Social media, once the online domain for younger generations, is now a worldwide cultural phenomenon forever changing how we communicate. A recent Strategy Analytics report estimates that by 2012, there will be 1 billion social media users. While there is no question social media is an inherent part of our daily lives, there is concern that too few companies are focusing on the perils associated with social media in the workplace. It is critical that employers recognize the risks and take steps to effectively manage them.
What should employers be concerned with? Employees’ cavalier attitudes about social media and the head in the sand approach of most businesses regarding social media can lead to significant liabilities, and ultimately lead to significant damage. For example, some employees use social media to bully or harass other employees. Other workers might inadvertently (or perhaps deliberately) reveal confidential corporate or client information. The Facebook pages of employees may also present a less than positive image of an otherwise “ambassador” for the company.
“Managing the Risks”
Business owners should consult with their qualified employment counsel to achieve a complete understanding of what should, and should not, be included in a social media policy as a first step toward risk management regarding social media… The policy should become part of the employee handbook and counsel should also assist in training managers and supervisors on the implementation of the policy. .
A social media policy should begin with a clear explanation of the potential risks associated with careless social media activity so that employees understand the importance of their adherence both on and off company time. It should clearly prohibit the company’s equipment from being used in any unlawful social media and online activity and indicate consequences of inappropriate use. The policy should clearly delineate to employees the company’s expectations regarding on line behavior. However, because of recent trends at the National Labor Relations Board, even non-unionized companies must be careful to expressly state in the policy that nothing in the social media policy is meant to interfere with the employees’ rights under Section 7 of the National Labor Relations Act which gives employees the right to engage in protected concerted activity — in other words, discussing their terms and conditions of employment with each other.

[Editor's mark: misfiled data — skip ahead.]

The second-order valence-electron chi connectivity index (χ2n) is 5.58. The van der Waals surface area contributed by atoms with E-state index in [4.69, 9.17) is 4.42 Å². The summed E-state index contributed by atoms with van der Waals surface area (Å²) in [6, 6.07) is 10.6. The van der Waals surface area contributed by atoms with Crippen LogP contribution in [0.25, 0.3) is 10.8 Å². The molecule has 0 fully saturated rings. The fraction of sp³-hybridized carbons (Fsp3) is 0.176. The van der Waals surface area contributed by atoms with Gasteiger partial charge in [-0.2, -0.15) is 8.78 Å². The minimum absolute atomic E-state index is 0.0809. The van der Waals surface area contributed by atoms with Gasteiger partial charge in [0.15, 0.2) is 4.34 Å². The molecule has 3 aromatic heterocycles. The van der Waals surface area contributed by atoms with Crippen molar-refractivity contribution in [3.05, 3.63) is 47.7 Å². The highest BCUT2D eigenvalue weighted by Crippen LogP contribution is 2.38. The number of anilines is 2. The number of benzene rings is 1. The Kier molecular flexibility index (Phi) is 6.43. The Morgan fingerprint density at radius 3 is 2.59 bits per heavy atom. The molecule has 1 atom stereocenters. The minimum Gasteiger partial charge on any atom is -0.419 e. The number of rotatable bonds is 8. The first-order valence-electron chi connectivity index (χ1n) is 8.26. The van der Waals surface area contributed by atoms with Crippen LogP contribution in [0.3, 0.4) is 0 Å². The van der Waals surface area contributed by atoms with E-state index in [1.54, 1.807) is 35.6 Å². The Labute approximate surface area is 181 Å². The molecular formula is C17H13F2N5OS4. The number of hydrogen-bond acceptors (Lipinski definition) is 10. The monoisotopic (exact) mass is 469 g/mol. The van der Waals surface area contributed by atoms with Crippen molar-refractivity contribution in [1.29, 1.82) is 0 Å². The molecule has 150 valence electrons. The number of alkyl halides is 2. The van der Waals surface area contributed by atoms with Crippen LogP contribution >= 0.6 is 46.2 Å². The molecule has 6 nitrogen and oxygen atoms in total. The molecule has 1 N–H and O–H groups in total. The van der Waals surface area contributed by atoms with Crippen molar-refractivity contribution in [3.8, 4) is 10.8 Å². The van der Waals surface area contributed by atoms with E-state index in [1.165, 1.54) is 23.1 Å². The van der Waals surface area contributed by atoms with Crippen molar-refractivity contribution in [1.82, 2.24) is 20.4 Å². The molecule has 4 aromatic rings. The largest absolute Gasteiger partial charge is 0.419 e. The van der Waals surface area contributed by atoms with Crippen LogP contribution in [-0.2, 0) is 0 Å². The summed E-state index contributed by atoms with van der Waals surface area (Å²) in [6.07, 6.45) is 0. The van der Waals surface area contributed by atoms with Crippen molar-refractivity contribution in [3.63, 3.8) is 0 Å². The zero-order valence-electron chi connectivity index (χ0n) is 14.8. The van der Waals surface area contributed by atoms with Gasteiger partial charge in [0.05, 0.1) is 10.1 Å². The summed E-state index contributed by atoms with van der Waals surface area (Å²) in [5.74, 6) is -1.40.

For more information on this important topic, register for Alcott HR Group’s upcoming HR Hurdles Webinar titled, ” Social Media and the Workplace” which is open to owners of small and mid-sized businesses as well as their executives and staff assigned to handle HR matters. This free webinar will be hosted on two dates: Tuesday, June 7th from 11 am to 12 noon and Tuesday, June 14th from 2-3 pm. To register, click on the corresponding dates or visit: http://www.alcottgroup.com/?p=1206